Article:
Functional optimization of agonistic antibodies to OX40 receptor with novel Fc mutations to promote antibody multimerization.Zhang, D., Armstrong, A.A., Tam, S.H., McCarthy, S.G., Luo, J., Gilliland, G.L., Chiu, M.L.
(2017) MAbs 9: 1129-1142
- PubMed: 28758875
- DOI: 10.1080/19420862.2017.1358838
- PubMed Abstract:
Immunostimulatory receptors belonging to the tumor necrosis factor receptor (TNFR) superfamily are emerging as promising targets for cancer immunotherapies. To optimize the agonism of therapeutic antibodies to these receptors, Fc engineering of antib ...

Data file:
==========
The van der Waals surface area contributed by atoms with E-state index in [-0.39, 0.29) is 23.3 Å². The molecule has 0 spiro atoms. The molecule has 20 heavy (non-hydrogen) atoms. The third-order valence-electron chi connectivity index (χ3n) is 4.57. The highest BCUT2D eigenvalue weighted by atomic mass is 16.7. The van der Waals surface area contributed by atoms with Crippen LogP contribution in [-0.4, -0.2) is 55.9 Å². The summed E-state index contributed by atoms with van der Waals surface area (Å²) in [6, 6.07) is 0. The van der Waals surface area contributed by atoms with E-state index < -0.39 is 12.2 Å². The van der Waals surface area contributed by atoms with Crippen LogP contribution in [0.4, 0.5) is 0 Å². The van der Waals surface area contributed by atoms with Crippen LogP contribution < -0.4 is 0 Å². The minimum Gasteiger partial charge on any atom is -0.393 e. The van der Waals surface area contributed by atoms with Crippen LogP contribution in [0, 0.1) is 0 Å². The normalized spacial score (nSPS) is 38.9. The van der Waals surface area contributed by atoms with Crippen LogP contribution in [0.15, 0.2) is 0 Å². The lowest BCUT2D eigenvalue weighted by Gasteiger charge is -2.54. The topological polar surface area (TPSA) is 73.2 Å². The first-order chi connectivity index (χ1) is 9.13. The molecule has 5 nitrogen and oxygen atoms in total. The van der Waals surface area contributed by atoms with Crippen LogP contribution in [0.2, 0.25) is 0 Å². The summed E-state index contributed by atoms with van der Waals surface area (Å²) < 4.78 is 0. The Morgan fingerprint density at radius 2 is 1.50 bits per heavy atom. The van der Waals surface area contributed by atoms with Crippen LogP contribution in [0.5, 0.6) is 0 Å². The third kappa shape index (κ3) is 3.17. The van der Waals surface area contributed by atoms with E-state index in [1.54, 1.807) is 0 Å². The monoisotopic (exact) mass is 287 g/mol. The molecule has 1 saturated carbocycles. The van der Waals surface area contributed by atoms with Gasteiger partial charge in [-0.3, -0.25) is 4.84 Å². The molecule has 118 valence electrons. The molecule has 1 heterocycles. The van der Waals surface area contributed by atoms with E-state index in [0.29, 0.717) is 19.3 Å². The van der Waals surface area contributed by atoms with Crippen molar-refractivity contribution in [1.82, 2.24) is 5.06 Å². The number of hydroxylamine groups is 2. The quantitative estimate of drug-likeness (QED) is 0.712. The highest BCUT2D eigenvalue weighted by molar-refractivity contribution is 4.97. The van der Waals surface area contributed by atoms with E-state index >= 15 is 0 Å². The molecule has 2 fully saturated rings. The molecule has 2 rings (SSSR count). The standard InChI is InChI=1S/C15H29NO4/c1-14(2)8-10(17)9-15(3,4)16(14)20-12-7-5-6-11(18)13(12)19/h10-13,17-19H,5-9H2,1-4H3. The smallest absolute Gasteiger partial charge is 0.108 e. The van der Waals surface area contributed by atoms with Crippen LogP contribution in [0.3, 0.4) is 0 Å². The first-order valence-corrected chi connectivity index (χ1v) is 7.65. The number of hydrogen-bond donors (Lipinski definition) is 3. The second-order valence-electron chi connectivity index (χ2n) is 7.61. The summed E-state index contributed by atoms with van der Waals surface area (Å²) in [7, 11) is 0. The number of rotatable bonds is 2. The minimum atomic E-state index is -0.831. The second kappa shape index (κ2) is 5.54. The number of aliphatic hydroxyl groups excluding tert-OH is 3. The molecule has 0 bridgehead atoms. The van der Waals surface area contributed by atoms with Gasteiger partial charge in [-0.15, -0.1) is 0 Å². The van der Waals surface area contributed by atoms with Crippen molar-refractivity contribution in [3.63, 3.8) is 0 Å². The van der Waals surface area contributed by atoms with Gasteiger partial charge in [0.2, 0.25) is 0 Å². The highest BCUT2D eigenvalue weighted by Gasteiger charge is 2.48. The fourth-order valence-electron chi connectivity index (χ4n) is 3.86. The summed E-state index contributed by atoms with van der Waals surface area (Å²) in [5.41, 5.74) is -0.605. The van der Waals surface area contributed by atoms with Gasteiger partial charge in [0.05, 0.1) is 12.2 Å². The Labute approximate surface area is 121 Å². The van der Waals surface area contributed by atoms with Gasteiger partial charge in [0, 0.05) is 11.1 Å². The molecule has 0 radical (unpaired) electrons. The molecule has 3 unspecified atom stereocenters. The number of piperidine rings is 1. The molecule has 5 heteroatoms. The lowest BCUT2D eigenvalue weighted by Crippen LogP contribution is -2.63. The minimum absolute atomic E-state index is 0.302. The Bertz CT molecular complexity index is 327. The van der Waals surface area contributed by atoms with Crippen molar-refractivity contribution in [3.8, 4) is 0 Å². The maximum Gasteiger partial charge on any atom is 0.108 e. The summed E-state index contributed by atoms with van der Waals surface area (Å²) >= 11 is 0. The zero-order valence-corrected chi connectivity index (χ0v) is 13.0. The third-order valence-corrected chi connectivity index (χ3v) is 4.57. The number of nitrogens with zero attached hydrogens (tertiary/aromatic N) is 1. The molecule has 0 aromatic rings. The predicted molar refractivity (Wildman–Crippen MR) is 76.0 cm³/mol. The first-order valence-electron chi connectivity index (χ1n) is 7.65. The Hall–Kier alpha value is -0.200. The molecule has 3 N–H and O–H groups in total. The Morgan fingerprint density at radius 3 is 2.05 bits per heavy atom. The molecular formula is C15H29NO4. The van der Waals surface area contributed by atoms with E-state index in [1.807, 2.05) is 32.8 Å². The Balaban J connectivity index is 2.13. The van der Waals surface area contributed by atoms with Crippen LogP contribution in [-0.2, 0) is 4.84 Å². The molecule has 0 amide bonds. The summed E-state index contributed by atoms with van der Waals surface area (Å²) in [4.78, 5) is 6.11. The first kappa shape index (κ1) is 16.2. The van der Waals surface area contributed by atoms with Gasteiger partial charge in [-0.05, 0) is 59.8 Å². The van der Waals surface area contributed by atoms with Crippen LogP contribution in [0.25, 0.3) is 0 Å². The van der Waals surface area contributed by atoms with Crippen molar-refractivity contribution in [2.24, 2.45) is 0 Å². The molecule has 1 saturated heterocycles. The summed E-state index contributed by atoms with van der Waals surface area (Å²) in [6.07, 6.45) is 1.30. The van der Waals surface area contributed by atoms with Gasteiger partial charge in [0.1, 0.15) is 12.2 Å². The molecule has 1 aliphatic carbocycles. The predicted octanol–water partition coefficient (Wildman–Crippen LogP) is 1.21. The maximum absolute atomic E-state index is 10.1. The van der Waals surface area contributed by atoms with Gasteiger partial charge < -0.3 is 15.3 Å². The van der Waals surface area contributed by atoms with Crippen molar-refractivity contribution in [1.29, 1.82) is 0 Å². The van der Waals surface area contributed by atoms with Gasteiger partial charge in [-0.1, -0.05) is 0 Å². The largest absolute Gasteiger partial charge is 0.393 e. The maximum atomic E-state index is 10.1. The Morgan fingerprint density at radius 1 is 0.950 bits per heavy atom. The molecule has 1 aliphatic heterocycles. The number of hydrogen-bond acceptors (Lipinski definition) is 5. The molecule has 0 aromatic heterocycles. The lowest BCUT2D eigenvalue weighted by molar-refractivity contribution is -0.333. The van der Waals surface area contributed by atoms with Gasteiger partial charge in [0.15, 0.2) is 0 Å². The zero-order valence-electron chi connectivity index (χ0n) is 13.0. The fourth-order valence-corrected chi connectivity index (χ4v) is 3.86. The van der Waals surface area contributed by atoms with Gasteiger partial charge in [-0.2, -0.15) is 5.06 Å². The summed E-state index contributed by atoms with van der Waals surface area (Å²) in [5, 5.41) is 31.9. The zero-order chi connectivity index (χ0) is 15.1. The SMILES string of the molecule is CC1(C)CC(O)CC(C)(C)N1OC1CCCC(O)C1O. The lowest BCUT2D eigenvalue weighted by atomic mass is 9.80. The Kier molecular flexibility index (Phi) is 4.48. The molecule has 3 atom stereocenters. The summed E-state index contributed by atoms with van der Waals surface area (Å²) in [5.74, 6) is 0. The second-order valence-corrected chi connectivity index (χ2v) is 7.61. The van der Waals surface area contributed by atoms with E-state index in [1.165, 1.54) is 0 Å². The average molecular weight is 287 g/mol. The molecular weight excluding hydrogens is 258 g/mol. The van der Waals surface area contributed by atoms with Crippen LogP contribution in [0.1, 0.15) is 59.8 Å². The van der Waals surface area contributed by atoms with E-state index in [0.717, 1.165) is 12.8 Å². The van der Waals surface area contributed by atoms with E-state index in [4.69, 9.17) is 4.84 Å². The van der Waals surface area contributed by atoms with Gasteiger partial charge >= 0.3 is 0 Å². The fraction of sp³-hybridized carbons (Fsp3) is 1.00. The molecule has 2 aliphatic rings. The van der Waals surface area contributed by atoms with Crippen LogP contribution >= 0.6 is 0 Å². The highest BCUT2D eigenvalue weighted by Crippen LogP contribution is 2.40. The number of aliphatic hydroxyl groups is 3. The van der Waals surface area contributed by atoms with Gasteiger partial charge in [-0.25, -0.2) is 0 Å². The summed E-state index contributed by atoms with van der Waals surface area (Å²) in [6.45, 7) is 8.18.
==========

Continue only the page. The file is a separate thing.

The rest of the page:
Immunostimulatory receptors belonging to the tumor necrosis factor receptor (TNFR) superfamily are emerging as promising targets for cancer immunotherapies. To optimize the agonism of therapeutic antibodies to these receptors, Fc engineering of antibodies was applied to facilitate the clustering of cell surface TNFRs to activate downstream signaling pathways. One engineering strategy is to identify Fc mutations that facilitate antibody multimerization on the cell surface directly. From the analyses of the crystal packing of IgG1 structures, we identified a novel set of Fc mutations, T437R and K248E, that facilitated antibody multimerization upon binding to antigens on cell surface. In a NF-κB reporter assay, the engineered T437R/K248E mutations could facilitate enhanced agonism of an anti-OX40 antibody without the dependence on FcγRIIB crosslinking. Nonetheless, the presence of cells expressing FcγRIIB could facilitate a boost of the agonism of the engineered antibody with mutations on IgG1 Fc, but not on the silent IgG2σ Fc. The Fc engineered antibody also showed enhanced effector functions, including antibody-dependent cell-meditated cytotoxicity, antibody-dependent cellular phagocytosis, and complement-dependent cytotoxicity, depending on the IgG subtypes. Also, the engineered antibodies showed normal FcRn binding and pharmacokinetic profiles in mice. In summary, this study elucidated a novel Fc engineering approach to promote antibody multimerization on a cell surface, which could enhance agonism and improve effector function for anti-TNFR antibodies as well as other therapeutic antibodies.
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